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Palestinian factions rush to denounce Kuntar's assassination

Many observers believe Palestinians and Hezbollah both stand to lose more than they would gain if Gaza becomes a scene of retaliation for Samir Kuntar's slaying.

GAZA CITY, Gaza Strip — Palestinian resistance factions were prompt to denounce the Dec. 19 assassination of Hezbollah leader Samir Kuntar in a raid targeting Jaramana near Damascus, blaming Israel for his death. Some armed factions vowed to retaliate and continue their resistance against Israel.

Yet, their vows of retaliation seem more like supportive and sympathetic gestures than actual threats to escalate the situation with Israel in the Gaza Strip.

Hamas’ armed wing, the Izz ad-Din al-Qassam Brigades, mourned Kuntar in a Dec. 20 statement and pledged "to persist in jihad and resistance until defeating the occupation, achieving the right of return and liberating prisoners and holy sites.”

The Abu Ali Mustafa Brigades, the armed wing of the Popular Front for the Liberation of Palestine, announced Dec. 20 on its website, “We stress our loyalty to the martyred commander [Kuntar], to his blood and history. Avenging him is a sacred duty to all Arab resistance fighters. Today, [these fighters] have the responsibility to open a national resistance front against the Zionist enemies of the nation and whoever is associated with them.”

However, Abu Mujahid, spokesman for the coalition Popular Resistance Committees in the Gaza Strip, told Al-Monitor, “All speculation and expectations about a potential response on the part of Palestinian resistance factions depend on the actions of Israel on the ground. Hezbollah does not need to open a fighting front in Gaza, and does not need any party to retaliate [for Kuntar’s assassination] on its behalf. Palestinian factions believe that Hezbollah, with its military capabilities, and those backing the group, mainly Syria and Iran, are able to respond to Kuntar’s death without the help of Palestinian factions.”

Khaled al-Batsh, a leader in the Islamic Jihad movement, said in a Dec. 20 press conference in Gaza City that Kuntar’s death was “orchestrated.”

“The Israeli occupation forces are responsible for the operation and must pay the price,” Batsh added.

Hicham Salem, leader of the pro-Hezbollah and pro-Iran Al-Sabireen Movement For Supporting Palestine - HESN in Gaza, refused to comment on the matter. But Al-Sabireen mourned the assassination of Kuntar on its website Dec. 21 and pledged to Hezbollah secretary-general Hassan Nasrallah, "We promise God first, and we promise all the people of our nation, to remain steadfast and persistent in the path of resistance, which Kuntar forged with his great sacrifices inside the jails of the Israeli occupation forces."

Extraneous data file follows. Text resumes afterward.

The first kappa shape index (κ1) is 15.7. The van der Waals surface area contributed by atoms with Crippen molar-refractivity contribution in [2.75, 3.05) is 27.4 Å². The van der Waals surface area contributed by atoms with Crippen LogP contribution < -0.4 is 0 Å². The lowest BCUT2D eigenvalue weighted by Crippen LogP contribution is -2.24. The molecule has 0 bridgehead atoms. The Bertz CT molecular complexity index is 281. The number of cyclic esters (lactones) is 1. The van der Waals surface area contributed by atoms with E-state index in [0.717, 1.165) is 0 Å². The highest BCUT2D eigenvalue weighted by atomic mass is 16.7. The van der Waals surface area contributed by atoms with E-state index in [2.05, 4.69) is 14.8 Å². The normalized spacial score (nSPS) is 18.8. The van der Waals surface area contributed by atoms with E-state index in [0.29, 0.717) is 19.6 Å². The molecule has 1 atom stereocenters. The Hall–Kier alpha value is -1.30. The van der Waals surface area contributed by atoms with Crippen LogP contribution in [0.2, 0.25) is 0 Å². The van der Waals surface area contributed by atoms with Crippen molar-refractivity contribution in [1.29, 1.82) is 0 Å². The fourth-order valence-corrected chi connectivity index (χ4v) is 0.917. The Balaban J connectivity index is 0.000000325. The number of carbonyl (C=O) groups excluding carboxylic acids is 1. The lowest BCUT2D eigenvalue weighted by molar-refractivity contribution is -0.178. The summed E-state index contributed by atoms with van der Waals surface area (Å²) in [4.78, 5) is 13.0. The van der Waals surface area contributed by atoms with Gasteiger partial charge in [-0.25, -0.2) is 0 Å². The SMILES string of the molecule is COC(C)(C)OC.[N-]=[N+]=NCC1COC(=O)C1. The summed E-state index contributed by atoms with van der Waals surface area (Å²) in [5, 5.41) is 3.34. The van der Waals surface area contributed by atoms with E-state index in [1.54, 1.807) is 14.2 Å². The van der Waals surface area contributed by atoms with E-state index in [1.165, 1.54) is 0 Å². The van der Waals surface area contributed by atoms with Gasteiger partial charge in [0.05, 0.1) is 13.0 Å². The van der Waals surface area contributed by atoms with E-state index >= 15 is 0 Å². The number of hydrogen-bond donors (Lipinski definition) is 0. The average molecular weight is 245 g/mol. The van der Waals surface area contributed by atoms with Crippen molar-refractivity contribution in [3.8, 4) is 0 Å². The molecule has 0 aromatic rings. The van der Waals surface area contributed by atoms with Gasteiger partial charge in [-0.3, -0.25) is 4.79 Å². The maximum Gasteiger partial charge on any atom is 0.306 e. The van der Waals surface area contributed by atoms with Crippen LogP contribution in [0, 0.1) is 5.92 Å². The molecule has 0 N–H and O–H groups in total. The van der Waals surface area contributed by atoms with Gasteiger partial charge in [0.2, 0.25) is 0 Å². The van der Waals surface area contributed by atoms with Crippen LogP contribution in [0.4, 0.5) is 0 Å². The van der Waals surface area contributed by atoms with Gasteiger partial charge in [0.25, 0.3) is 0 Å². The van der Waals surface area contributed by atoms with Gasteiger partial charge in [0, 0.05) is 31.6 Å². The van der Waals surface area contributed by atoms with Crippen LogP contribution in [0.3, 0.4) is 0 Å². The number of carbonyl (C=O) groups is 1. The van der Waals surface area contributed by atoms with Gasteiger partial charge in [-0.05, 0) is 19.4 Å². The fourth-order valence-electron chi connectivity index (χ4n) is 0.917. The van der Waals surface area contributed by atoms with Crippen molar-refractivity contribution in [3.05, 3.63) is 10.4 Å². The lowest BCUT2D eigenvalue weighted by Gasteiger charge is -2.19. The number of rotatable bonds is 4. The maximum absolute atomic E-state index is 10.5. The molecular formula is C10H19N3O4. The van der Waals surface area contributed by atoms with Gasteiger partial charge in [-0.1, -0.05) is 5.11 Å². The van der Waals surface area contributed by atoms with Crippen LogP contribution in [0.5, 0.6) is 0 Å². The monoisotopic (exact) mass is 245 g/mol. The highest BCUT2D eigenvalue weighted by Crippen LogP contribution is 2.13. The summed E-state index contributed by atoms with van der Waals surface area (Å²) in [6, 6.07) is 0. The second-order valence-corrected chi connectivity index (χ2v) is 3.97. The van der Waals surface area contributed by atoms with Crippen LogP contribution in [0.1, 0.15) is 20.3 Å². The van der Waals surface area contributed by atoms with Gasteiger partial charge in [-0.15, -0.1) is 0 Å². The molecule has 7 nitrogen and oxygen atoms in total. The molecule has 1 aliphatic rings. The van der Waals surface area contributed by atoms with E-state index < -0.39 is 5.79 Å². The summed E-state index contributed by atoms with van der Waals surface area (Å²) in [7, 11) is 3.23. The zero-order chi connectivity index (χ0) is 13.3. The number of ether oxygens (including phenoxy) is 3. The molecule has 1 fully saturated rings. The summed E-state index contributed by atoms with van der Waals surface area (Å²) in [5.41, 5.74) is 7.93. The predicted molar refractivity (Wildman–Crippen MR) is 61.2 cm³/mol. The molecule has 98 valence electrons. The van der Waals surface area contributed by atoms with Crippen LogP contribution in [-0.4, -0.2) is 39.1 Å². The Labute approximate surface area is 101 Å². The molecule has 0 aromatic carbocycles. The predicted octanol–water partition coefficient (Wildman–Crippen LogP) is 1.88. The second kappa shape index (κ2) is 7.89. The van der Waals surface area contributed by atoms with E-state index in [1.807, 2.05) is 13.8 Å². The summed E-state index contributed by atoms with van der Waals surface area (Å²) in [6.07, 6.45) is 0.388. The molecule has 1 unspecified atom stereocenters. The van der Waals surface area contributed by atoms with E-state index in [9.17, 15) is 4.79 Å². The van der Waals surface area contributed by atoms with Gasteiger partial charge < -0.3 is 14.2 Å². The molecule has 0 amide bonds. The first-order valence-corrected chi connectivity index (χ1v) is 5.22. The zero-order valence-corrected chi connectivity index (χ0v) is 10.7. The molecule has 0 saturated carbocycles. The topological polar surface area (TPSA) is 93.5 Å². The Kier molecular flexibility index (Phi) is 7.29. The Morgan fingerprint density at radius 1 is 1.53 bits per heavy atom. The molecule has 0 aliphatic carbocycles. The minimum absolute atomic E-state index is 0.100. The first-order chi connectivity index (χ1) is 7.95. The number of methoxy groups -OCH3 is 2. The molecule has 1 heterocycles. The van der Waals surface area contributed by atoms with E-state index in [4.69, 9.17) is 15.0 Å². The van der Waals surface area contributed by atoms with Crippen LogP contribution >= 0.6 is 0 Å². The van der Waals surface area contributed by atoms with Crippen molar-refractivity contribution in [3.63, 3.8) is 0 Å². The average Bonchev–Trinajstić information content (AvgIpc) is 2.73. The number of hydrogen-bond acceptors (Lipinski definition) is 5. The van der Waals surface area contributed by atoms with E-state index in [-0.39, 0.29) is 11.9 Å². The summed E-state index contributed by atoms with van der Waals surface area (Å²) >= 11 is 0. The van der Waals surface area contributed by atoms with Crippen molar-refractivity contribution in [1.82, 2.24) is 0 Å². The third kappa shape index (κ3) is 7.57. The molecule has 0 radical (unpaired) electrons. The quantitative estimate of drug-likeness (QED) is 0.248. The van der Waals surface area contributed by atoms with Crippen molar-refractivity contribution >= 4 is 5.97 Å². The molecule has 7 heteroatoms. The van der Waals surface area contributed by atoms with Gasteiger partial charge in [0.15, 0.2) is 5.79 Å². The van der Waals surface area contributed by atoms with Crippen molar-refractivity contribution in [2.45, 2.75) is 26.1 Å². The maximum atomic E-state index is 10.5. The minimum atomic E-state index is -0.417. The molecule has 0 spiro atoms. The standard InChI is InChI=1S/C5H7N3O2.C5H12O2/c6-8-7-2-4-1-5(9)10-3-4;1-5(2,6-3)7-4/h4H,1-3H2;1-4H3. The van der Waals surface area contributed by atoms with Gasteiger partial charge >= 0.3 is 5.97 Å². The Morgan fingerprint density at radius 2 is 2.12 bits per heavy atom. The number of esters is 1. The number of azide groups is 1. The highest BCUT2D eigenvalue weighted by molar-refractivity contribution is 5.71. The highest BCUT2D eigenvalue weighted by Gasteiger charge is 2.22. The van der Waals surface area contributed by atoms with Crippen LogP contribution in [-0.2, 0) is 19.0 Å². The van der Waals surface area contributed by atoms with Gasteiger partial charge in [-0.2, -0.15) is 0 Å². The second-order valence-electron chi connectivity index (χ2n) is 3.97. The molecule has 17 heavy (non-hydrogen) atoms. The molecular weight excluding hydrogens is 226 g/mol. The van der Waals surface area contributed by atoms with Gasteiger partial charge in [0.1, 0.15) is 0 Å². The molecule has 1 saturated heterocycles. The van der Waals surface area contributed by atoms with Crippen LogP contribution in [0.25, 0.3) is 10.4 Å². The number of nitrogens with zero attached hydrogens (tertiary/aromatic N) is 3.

Kuntar spent about 29 years in Israeli prison on charges of murder while conducting an armed attack in Nahariya in 1979. He was released in 2008 as part of a prisoner swap deal between Hezbollah and Israel. According to Israel, Kuntar then formed an armed cell in the Golan Heights known as the "Syrian resistance for the liberation of occupied Golan."

In a televised speech Dec. 21, Hezbollah's Nasrallah vowed to respond to the assassination of Kuntar as “he sees fit,” as the party accused Israel of Kuntar’s killing.

The map of Palestine drawn in the colors of the Iranian flag visible in the background during Nasrallah’s speech sparked wide controversy among Palestinian citizens. According to Hazem Qassem, a Palestinian writer and political analyst who spoke to Al-Monitor, the significance of the drawing was blown out of proportion in political analyses. “The drawing reflects attempts to amplify the role of Iran in the region. I do not believe Hezbollah could afford opening new fronts because of its involvement in the war in Syria and the internal crisis in Lebanon,” Qassem said.

Palestinian writer and political analyst Hamza Abu Shanab told Al-Monitor, “It is not in the best interest of Hezbollah to open a front in Gaza or to escalate the situation as this will not serve the interests of the movement loyal to the party and receiving its support inside the Gaza Strip. These movements, such as Al-Sabireen, do not wish further trouble with Hamas, which has full sway over the Gaza Strip in terms of security and military activities, as this would lead to a war.

“I do not believe that the pro-Hezbollah and pro-Iranian factions in Gaza are able to retaliate strongly to the assassination of Kuntar given the poor capabilities and armament,” he said.

Abu Shanab added, “Conditions were more favorable when Imad Mughniyah was assassinated back in February 2008. Mughniyah was more influential than Kuntar inside Hezbollah; nonetheless, pro-Hezbollah factions inside Gaza did not respond to his [Mughniyah’s] death. Any retaliation to the assassination of Kuntar inside Gaza will not come to the advantage of Palestinians, as much as it will adversely affect them.”

Mughniyah was considered a prominent military commander of Hezbollah. He remained on the Israeli and Western wanted lists of terrorists for nearly three decades, as he was accused of orchestrating the bombing of embassies and military sites and of conducting hijacking operations. He was killed in Damascus on Feb. 12, 2008, but Hezbollah has yet to retaliate.

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